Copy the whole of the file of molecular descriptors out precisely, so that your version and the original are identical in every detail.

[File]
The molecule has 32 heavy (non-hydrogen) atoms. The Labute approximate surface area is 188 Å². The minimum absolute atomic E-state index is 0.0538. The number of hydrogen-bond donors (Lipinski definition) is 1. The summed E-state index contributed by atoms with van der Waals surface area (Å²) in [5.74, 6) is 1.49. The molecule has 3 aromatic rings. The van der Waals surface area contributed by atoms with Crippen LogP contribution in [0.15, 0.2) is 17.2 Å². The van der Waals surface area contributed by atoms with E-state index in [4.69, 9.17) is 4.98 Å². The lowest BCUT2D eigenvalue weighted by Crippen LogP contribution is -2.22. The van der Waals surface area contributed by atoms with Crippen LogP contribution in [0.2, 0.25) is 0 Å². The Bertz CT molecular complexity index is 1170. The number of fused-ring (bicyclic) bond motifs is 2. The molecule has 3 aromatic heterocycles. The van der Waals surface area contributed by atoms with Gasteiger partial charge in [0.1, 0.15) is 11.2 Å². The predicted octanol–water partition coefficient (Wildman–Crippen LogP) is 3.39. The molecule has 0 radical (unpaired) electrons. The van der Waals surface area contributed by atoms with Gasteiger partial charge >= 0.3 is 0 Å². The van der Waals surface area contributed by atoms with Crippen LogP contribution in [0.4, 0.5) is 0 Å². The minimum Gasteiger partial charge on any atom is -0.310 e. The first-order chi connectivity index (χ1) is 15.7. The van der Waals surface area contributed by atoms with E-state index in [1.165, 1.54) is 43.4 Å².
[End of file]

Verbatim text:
The molecule has 32 heavy (non-hydrogen) atoms. The Labute approximate surface area is 188 Å². The minimum absolute atomic E-state index is 0.0538. The number of hydrogen-bond donors (Lipinski definition) is 1. The summed E-state index contributed by atoms with van der Waals surface area (Å²) in [5.74, 6) is 1.49. The molecule has 3 aromatic rings. The van der Waals surface area contributed by atoms with Crippen LogP contribution in [0.15, 0.2) is 17.2 Å². The van der Waals surface area contributed by atoms with E-state index in [4.69, 9.17) is 4.98 Å². The lowest BCUT2D eigenvalue weighted by Crippen LogP contribution is -2.22. The van der Waals surface area contributed by atoms with Crippen LogP contribution in [0.2, 0.25) is 0 Å². The Bertz CT molecular complexity index is 1170. The number of fused-ring (bicyclic) bond motifs is 2. The molecule has 3 aromatic heterocycles. The van der Waals surface area contributed by atoms with Gasteiger partial charge in [0.1, 0.15) is 11.2 Å². The predicted octanol–water partition coefficient (Wildman–Crippen LogP) is 3.39. The molecule has 0 radical (unpaired) electrons. The van der Waals surface area contributed by atoms with Gasteiger partial charge >= 0.3 is 0 Å². The van der Waals surface area contributed by atoms with Crippen LogP contribution in [0.4, 0.5) is 0 Å². The minimum Gasteiger partial charge on any atom is -0.310 e. The first-order chi connectivity index (χ1) is 15.7. The van der Waals surface area contributed by atoms with E-state index in [1.165, 1.54) is 43.4 Å².